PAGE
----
Ambitious executives often act like they know everything. In hindsight, some professed know-it-alls say they didn’t realize how little they knew about getting ahead.
As The Wall Street Journal reports, almost everyone has run into this breed of boss or colleague: They typically exclude others from decisions, cut off opportunities for collaboration, dominate meetings and resist criticism.
Know-it-alls behave this way to inspire confidence and avoid looking weak, according to leadership coaches and workplace researchers.
Know-it-all behavior “is the biggest flaw I see in people who are not successful,” says James Kilts, a Pfizer Inc. director and former CEO of Gillette Co. Yet asking for advice “is never a sign of weakness,” he says.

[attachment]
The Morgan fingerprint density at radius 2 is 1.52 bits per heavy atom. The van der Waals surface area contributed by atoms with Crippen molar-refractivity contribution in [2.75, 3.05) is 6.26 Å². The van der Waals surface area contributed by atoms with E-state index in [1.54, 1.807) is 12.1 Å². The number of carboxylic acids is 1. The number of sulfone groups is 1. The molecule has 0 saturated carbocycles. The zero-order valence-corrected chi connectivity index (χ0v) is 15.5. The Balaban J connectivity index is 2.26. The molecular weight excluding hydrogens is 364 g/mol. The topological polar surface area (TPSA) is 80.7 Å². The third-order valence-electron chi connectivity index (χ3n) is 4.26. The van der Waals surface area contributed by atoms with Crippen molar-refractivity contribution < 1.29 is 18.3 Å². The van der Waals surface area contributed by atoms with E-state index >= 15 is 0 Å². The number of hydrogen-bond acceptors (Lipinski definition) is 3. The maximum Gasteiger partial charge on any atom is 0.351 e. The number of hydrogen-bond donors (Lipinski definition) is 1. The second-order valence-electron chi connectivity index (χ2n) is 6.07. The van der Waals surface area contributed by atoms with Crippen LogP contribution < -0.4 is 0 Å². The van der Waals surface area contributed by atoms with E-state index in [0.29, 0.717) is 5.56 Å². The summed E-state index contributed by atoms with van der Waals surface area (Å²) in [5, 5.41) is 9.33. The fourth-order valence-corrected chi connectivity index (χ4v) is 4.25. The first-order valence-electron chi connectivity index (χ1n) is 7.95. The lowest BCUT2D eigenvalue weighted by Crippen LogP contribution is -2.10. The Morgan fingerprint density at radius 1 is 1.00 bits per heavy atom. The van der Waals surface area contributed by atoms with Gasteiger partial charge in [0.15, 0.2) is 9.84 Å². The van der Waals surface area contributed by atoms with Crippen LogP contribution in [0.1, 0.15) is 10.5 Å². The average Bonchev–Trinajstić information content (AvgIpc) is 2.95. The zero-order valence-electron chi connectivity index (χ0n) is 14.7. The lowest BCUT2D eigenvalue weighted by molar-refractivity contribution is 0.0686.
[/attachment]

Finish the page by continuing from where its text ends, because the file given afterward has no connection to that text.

Vik Verma, chief executive of 8×8 Inc., a cloud-based communications provider based in San Jose, California, says he used to pretend he had all the answers to avoid appearing vulnerable, but after he lost millions in a poor deal, he started a new system. He began requiring management position candidates to call him an idiot during interviews and point out something he was doing wrong with the company.